Swedish authorities have strenuously denied this allegation, with the country's prime minister, Stefan Löfven, saying politicians should not interfere with judicial matters.
On Tuesday, after almost a month in prison, Mayers, 30, and the two other suspects pleaded not guilty to assault. They say that they were acting in self-defense after being harassed by two men, one of whom is the alleged victim, Jafari.
Prosecutor Daniel Suneson showed the judge video from security cameras and witnesses' phones, which he said supported the case against the defendants. The prosecution alleges that Mayers threw Jafari on the ground, before he and two of his entourage kicked and punched him.
Jafari claims he was hit over the back with a bottle. The defense says there is no evidence for this.
"I was shocked that he took me by the neck and lifted me up," Jafari told the court. "I tried to hit him but my [punches] did not land."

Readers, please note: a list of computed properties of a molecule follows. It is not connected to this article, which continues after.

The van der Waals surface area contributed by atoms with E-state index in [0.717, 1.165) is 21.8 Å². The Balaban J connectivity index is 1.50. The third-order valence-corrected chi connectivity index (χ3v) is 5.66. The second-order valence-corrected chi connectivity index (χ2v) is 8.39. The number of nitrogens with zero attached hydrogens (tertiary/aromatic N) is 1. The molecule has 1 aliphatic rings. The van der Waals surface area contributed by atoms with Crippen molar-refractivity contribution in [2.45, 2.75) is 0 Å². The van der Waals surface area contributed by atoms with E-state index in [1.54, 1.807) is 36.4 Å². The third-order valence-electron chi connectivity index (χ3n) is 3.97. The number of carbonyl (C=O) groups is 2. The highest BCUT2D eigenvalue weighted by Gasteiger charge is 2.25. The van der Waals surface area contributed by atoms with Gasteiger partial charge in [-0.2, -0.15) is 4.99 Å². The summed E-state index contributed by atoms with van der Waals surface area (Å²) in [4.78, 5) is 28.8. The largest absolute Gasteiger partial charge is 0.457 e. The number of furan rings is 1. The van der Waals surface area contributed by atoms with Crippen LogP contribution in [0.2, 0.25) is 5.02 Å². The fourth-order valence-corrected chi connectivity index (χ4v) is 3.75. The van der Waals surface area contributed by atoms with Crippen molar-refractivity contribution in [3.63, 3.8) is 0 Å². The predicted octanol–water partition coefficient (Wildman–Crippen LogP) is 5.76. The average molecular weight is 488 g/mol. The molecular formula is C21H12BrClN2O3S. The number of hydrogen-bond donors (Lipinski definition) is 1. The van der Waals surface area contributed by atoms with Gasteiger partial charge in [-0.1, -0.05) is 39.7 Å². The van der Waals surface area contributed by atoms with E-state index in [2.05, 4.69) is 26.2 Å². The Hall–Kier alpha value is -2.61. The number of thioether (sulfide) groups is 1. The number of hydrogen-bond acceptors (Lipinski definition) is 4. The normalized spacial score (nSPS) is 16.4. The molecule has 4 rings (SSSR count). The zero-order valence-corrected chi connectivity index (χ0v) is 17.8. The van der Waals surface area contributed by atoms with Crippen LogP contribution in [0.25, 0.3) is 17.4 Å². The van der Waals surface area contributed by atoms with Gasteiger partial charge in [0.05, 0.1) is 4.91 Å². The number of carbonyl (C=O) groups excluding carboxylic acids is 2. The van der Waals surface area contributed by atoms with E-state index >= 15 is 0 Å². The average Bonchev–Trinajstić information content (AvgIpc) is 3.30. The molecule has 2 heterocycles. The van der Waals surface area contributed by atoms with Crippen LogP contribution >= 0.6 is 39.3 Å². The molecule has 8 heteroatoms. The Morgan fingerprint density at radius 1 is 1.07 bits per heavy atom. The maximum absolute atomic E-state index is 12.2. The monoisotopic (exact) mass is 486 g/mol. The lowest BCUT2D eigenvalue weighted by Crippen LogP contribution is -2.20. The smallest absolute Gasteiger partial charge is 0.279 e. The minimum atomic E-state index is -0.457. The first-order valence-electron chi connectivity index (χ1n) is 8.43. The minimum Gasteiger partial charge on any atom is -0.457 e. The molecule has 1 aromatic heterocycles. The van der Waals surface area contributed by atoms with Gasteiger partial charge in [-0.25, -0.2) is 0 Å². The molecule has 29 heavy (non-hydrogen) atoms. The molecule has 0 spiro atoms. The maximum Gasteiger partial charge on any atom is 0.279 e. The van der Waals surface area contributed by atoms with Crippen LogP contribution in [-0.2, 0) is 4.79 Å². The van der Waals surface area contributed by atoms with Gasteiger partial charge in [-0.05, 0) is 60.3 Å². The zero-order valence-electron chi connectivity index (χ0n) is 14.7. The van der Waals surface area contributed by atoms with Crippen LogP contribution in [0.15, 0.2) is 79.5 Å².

He said he and his friend followed the rapper and his associates because he threw his headphones at the group and wanted them back.
"I went after them because I could not speak English and I wanted to know why he behaved that way," he said. "I wanted my headphones back."
Throughout most of the evidence and testimony, Mayers looked straight ahead expressionless.
The case has gathered so much media attention that Tuesday's hearing had to be held in a special secure courtroom. Among those present were some 50 journalists and a U.S. diplomat, Robert C. O'Brien, who is the State Department's special presidential envoy for hostage affairs.
The three defendants entered the room wearing handcuffs and prison uniforms of green T-shirts and pants.
The alleged victim is seeking 139,000 Swedish crowns (around $14,500) in damages. If convicted the defendants could face two years in jail.
Mayers' team is expected to present its evidence on Thursday and a verdict could be reached as early as Friday.
Alexander Smith reported from London, and Alex Ponomarev reported from Stockholm.